Cambodia In Pictures

Cambodia is a spectacular place and it offers so much more than just it’s temples. There is so much poverty yet the people are generous and always so happy, their smiles are infections.


Market

Cambodia

Cambodia

Cambodia

Cambodia

Cambodia

Cambodia Cambodia

Cambodia

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27 thoughts on “Cambodia In Pictures

  1. Out of all of the countries I have been to in Asia, I struggled with Cambodia the most. For me, it was the signs posted all over that begged travelers to “respect the children”. After that, I felt weird about being there. I noticed that if my husband walked too far away from me and looked like he was on his own, locals would sometimes give him this look. It’s hard to explain the look; sometimes it was a business opportunity, other times it was disgust. When I learned more about the child sex trade that occurs there, I had an even more difficult time being in the country. Then, I met some people who were doing charity work to help children in need, especially young girls, and my attitude started to improve. Cambodia has some very real, very serious problems, and I think sometimes it’s easy for travelers to overlook them because they are in awe of its temples or beaches. I hope more work continues to be done to eradicate some of the worst issues plaguing the nation. CNN has a very compelling series about Cambodia’s child sex trade. I think it has certainly brought the issue to more people’s attention.

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    • I find the sex trade in many parts of Asia to be very disturbing. Unfortunately it happens all over the world and we just had a horrible case over here in Perth, Australia. I will have a look at the CNN series.

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  2. Nice pictures! Sometimes we visit a country to see a landmark or natural wonder but leave amazed because of the people. People never fail me during my travels. I always learn a lot form the ones I meet in other countries.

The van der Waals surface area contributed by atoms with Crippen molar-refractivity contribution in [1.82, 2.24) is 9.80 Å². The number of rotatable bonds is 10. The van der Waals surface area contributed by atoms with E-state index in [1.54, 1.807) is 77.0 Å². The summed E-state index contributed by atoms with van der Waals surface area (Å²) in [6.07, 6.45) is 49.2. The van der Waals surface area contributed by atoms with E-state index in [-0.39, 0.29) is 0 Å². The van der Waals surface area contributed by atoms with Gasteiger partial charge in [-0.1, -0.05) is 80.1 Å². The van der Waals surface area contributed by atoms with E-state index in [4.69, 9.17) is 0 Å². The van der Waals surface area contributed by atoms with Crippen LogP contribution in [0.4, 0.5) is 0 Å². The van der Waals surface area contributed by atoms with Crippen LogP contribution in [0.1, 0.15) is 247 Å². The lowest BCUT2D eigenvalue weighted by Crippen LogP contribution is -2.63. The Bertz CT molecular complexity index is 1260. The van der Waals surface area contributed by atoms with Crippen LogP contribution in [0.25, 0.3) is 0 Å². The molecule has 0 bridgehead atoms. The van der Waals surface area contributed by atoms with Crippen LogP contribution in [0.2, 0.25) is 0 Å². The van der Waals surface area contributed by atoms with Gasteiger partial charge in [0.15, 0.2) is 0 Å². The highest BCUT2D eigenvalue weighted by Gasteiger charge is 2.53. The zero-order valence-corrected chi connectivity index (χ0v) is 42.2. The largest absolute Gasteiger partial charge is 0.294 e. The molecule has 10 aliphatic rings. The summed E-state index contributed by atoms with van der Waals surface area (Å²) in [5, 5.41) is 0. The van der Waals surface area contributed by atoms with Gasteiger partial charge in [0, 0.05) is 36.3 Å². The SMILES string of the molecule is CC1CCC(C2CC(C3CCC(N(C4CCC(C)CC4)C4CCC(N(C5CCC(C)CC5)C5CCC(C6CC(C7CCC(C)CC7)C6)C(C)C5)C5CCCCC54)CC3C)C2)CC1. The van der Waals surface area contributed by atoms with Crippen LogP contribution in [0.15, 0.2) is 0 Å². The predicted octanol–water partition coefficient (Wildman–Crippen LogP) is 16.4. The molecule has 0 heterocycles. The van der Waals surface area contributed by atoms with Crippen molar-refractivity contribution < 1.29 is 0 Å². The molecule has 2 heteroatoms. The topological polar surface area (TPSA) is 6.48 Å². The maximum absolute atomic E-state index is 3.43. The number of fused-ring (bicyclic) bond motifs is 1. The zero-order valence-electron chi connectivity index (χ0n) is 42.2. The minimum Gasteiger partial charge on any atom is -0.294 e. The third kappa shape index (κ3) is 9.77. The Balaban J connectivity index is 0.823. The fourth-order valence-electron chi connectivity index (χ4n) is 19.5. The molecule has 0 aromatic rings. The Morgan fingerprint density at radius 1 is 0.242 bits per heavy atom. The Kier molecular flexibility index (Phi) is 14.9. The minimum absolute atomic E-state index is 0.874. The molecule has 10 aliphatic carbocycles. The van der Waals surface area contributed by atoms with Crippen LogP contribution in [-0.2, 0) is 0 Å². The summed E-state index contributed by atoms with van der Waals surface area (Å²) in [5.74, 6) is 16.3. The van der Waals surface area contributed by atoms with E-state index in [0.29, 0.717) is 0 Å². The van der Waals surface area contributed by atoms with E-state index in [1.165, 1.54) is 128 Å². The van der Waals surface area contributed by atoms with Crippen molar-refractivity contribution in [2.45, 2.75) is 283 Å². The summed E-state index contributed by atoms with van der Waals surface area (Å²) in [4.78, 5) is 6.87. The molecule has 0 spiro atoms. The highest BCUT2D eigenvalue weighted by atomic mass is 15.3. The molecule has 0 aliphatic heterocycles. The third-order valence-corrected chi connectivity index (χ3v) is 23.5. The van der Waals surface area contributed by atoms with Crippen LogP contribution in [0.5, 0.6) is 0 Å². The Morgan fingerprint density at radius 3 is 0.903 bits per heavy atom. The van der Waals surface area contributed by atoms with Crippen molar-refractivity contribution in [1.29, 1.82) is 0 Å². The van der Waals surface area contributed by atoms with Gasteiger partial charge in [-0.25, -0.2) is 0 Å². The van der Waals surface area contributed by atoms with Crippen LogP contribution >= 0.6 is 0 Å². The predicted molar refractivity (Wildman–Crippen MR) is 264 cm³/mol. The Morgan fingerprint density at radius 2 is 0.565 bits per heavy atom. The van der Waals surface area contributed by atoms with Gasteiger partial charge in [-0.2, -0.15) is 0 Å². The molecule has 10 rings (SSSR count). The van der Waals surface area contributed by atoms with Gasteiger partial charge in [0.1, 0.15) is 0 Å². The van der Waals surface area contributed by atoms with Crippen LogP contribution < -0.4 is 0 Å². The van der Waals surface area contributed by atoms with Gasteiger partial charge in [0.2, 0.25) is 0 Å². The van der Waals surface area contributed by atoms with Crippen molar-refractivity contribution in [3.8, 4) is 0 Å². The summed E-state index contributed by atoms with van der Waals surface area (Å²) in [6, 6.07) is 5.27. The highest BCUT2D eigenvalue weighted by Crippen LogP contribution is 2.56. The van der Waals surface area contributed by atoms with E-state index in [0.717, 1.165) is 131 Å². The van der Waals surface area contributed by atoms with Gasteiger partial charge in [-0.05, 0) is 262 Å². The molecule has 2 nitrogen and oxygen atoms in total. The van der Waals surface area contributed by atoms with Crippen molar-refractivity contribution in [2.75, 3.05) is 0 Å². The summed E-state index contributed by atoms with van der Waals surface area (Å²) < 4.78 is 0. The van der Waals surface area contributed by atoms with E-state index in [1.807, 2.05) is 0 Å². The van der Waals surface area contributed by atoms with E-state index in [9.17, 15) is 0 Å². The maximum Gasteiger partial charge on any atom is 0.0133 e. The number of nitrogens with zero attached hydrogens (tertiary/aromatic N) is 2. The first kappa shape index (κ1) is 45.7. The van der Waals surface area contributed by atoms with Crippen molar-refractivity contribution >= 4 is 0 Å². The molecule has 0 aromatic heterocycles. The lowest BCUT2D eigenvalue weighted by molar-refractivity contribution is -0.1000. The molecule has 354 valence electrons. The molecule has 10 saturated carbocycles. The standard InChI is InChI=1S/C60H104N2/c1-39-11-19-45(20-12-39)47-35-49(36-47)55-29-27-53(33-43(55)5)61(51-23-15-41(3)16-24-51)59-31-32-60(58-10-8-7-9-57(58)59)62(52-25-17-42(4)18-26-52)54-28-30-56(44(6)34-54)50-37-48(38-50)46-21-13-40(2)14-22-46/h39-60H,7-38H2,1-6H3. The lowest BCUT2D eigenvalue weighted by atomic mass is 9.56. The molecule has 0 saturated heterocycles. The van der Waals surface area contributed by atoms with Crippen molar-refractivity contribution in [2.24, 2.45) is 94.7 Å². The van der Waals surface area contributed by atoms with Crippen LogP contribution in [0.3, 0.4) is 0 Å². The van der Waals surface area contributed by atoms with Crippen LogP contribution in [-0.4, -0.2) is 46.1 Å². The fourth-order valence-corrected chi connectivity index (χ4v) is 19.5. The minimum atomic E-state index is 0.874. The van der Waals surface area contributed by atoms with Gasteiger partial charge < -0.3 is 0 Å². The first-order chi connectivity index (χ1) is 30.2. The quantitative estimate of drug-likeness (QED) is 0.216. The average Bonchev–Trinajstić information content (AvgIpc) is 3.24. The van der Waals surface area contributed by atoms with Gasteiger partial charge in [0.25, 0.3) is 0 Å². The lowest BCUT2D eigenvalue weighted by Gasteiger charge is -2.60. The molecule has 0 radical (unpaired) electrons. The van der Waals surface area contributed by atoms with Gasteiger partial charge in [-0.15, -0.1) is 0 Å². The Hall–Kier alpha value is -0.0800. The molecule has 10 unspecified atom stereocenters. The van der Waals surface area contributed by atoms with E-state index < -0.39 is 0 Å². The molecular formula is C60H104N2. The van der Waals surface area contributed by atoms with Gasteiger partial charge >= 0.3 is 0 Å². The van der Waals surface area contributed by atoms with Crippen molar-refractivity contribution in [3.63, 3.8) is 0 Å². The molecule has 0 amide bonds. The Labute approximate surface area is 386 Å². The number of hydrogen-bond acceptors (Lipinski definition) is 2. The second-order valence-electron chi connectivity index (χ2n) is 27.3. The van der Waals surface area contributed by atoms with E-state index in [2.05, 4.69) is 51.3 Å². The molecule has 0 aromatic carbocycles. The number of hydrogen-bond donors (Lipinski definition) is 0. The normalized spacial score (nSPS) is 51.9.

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  3. Siem Reap was an incredible place to visit – it was however a place of extreme contrasts. Some super-luxurious hotels more-or-less next door to extreme poverty. It will be interesting to see how as a society Cambodia handles the rapid influx of tourism, and whether it results in better life outcomes for all Cambodians. How amazing are those temples? Sunset on Pre Rup was magic.

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  4. We love Cambodia. The temples are amazing and the people do seem friendly and optimistic in the face of the challenges of both their horrific past and the future of increased tourism. Thanks for a little trip down memory lane.

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  5. We’ve been to Singapore but besides that, the closest we’ve gotten to Southeast Asia has been the Bangkok airport.

    So let me ask you: As amazing as the temples were, I’m also curious about the food. What was Cambodian food like? Did you eat street food or stick to sit-down places?

    Thanks for linking to #TheWeeklyPostcard.

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    • I used to work in the travel industry so many of my meals were hosted in hotels while I was there. We did eat in a few local places and it reminds me a lot of Vietnamese food. There was lots of seafood, spices, rice and noodles. I love Asia food!

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  6. I spent a month volunteering at a child care centre in Phnom Penh earlier this year. Fell in love with the place and the children and still think about them daily! It’s an infectious place..

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  7. One of the most mystical places I’ve ever been to, and despite the poverty in most places, the happiest kids and kindest people I’ve ever met. It’s where I truly got to reflect and realise that less is really more! Beautiful pics!

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  8. We have just returned from Cambodia and I found it to be an amazing place. Our reason to visit was to visit our sponsor child. We had a wonderful day spent at the orphanage which is Australian run and funded. We didn’t see any signage regarding the children, maybe I was distracted with travelling with my own 3 young kids that I didn’t notice. I hope that maybe things have improved for the lovely people of Cambodia.

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